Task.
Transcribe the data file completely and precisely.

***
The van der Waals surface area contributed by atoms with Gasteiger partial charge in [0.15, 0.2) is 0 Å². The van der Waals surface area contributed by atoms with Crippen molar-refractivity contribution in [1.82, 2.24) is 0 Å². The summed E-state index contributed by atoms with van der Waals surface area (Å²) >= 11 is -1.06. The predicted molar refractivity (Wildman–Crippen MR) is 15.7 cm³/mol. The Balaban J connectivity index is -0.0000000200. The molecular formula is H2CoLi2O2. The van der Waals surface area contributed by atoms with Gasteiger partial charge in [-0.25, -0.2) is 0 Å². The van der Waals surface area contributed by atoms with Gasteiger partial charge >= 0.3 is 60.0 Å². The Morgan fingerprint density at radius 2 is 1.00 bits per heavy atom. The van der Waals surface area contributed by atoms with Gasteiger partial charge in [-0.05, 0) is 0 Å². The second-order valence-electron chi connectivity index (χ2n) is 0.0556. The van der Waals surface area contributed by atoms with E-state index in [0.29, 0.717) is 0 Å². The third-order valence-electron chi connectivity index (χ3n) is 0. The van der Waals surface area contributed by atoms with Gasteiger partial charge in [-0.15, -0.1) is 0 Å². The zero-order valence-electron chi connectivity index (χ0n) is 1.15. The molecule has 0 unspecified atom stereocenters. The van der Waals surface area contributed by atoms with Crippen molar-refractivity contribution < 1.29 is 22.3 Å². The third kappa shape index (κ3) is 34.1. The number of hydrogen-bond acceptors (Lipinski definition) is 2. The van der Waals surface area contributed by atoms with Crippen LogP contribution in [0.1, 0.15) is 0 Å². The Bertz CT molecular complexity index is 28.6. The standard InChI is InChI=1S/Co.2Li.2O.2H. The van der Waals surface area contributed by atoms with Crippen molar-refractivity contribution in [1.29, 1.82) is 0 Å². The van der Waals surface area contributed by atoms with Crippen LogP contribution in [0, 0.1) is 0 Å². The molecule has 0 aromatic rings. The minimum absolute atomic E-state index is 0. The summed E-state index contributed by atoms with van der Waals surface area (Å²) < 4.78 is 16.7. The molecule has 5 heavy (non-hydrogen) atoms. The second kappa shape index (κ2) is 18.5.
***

The van der Waals surface area contributed by atoms with Gasteiger partial charge in [0.15, 0.2) is 0 Å². The van der Waals surface area contributed by atoms with Crippen molar-refractivity contribution in [1.82, 2.24) is 0 Å². The summed E-state index contributed by atoms with van der Waals surface area (Å²) >= 11 is -1.06. The predicted molar refractivity (Wildman–Crippen MR) is 15.7 cm³/mol. The Balaban J connectivity index is -0.0000000200. The molecular formula is H2CoLi2O2. The van der Waals surface area contributed by atoms with Gasteiger partial charge in [-0.25, -0.2) is 0 Å². The van der Waals surface area contributed by atoms with Gasteiger partial charge >= 0.3 is 60.0 Å². The Morgan fingerprint density at radius 2 is 1.00 bits per heavy atom. The van der Waals surface area contributed by atoms with Gasteiger partial charge in [-0.05, 0) is 0 Å². The second-order valence-electron chi connectivity index (χ2n) is 0.0556. The van der Waals surface area contributed by atoms with E-state index in [0.29, 0.717) is 0 Å². The third-order valence-electron chi connectivity index (χ3n) is 0. The van der Waals surface area contributed by atoms with Gasteiger partial charge in [-0.15, -0.1) is 0 Å². The zero-order valence-electron chi connectivity index (χ0n) is 1.15. The molecule has 0 unspecified atom stereocenters. The van der Waals surface area contributed by atoms with Crippen molar-refractivity contribution < 1.29 is 22.3 Å². The third kappa shape index (κ3) is 34.1. The number of hydrogen-bond acceptors (Lipinski definition) is 2. The van der Waals surface area contributed by atoms with Crippen LogP contribution in [0.1, 0.15) is 0 Å². The Bertz CT molecular complexity index is 28.6. The standard InChI is InChI=1S/Co.2Li.2O.2H. The van der Waals surface area contributed by atoms with Crippen molar-refractivity contribution in [1.29, 1.82) is 0 Å². The van der Waals surface area contributed by atoms with Crippen LogP contribution in [0, 0.1) is 0 Å². The molecule has 0 aromatic rings. The minimum absolute atomic E-state index is 0. The summed E-state index contributed by atoms with van der Waals surface area (Å²) < 4.78 is 16.7. The molecule has 5 heavy (non-hydrogen) atoms. The second kappa shape index (κ2) is 18.5.